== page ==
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Old March 23, 2021, 06:56 AM   #28
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Transportation was certainly a big factor. An old article described a trappers' rendezvous where mountain men wanting the best for their Hawkens paid "the hellish price of a dollar a pound for English Diamond Grain powder."

Another article pointed out that while modern advertising presents "premium beer" as better quality, in rail and wagon days, it merely meant a freight premium. If you wanted your home town beer instead of the local brewery's product, you paid a premium for it.
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Old May 15, 2021, 11:48 PM   #29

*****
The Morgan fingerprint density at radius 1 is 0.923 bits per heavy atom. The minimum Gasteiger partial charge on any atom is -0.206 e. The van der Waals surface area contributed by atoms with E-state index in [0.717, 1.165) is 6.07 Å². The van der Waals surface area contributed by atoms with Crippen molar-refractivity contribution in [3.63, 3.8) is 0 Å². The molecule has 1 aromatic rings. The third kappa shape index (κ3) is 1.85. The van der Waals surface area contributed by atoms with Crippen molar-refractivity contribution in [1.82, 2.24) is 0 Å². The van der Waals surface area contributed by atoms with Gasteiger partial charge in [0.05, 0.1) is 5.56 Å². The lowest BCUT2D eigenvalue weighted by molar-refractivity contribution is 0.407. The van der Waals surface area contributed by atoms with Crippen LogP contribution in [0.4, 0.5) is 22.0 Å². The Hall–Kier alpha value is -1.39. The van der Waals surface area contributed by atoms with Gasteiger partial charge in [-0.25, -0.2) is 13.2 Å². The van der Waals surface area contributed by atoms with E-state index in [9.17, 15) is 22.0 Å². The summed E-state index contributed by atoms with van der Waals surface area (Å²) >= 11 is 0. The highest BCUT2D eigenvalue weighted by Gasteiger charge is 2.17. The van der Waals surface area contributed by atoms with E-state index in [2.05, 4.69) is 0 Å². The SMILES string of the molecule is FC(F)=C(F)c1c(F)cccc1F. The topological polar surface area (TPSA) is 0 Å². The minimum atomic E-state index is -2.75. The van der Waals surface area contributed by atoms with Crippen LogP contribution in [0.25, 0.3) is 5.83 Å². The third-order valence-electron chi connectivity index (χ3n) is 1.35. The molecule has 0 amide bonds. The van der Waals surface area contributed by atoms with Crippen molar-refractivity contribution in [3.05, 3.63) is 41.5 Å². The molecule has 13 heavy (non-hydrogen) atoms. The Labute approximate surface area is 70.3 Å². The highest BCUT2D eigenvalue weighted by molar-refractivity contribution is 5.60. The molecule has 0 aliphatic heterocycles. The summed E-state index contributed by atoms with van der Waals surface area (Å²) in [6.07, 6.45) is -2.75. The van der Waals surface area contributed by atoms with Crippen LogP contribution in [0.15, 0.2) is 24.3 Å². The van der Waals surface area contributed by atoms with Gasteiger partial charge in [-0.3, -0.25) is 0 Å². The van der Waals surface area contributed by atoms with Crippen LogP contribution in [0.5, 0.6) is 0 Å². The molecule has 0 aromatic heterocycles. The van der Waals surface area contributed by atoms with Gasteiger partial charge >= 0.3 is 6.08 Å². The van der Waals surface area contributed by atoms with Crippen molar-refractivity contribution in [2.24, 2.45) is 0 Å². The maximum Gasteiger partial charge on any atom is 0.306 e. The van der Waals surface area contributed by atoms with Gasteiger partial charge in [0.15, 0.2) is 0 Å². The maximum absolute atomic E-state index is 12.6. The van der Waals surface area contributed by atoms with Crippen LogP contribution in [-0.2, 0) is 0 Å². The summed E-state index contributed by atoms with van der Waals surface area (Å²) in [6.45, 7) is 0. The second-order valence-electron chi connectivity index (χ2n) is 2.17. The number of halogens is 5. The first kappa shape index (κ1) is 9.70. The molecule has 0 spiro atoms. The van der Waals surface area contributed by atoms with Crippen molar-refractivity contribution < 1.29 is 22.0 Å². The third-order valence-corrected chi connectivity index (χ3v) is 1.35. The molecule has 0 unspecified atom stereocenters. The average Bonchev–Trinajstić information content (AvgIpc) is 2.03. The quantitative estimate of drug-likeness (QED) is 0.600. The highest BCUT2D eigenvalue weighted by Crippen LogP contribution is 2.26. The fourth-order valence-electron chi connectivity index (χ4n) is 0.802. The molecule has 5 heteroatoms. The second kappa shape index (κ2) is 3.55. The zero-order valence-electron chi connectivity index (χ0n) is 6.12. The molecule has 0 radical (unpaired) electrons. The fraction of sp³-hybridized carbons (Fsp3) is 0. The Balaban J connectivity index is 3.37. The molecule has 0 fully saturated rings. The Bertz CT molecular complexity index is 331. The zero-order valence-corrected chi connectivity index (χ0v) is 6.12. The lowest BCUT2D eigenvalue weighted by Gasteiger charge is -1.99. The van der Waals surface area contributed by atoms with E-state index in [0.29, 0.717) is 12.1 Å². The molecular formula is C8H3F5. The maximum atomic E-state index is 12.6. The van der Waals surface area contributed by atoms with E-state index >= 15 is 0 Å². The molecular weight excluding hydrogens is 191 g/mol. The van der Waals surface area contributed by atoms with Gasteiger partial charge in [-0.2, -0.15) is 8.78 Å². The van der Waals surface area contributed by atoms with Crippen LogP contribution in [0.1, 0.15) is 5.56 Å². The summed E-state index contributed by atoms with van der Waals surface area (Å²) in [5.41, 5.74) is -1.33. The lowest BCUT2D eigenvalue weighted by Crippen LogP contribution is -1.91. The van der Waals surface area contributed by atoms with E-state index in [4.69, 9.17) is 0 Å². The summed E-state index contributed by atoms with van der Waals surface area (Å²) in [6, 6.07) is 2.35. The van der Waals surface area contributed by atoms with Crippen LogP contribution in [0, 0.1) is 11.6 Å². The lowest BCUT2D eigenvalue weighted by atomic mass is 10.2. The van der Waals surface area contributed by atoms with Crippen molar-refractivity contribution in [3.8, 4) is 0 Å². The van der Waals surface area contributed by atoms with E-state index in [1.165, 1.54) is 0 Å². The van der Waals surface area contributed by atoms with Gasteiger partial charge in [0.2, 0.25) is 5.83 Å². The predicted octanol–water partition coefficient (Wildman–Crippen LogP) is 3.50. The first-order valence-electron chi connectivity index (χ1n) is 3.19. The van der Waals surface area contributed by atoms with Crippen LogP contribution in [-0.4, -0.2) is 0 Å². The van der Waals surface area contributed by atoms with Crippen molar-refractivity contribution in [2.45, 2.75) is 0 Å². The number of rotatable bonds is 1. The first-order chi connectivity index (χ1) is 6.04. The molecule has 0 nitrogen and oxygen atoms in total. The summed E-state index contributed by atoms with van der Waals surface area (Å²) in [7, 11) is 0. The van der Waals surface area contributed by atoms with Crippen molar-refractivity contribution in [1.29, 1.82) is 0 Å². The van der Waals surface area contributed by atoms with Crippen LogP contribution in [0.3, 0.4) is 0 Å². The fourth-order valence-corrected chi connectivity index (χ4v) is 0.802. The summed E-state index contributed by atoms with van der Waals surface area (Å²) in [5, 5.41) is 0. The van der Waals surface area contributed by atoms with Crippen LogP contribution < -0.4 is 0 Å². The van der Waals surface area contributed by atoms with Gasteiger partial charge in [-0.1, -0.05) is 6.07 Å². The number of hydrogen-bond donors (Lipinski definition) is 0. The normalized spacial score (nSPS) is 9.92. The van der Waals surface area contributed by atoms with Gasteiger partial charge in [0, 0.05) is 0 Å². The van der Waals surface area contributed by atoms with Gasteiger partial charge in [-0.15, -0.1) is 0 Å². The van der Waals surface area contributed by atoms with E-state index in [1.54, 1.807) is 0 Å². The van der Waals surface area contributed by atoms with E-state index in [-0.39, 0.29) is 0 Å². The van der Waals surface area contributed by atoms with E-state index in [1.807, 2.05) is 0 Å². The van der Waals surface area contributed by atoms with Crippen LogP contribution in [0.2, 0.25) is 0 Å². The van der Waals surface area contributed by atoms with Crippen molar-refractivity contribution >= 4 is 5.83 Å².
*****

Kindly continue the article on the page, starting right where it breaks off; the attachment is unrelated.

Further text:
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Are small amounts of 100 + YO CF ammo worth anything, pistol or rifle?

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Old May 16, 2021, 12:52 AM   #30
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If he was smart, a cowboy's meager $30/month might go further than one might think considering his bunk, meals, and transportation was provided by his employer.

Imagine if you didn't have to subtract rent/mortgage, transportation, food, insurance, retirement expenses etc. Even at a low wage you could probably swing a decent firearm provided you didn't drink or whore it all away.
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Old May 25, 2021, 06:41 PM   #31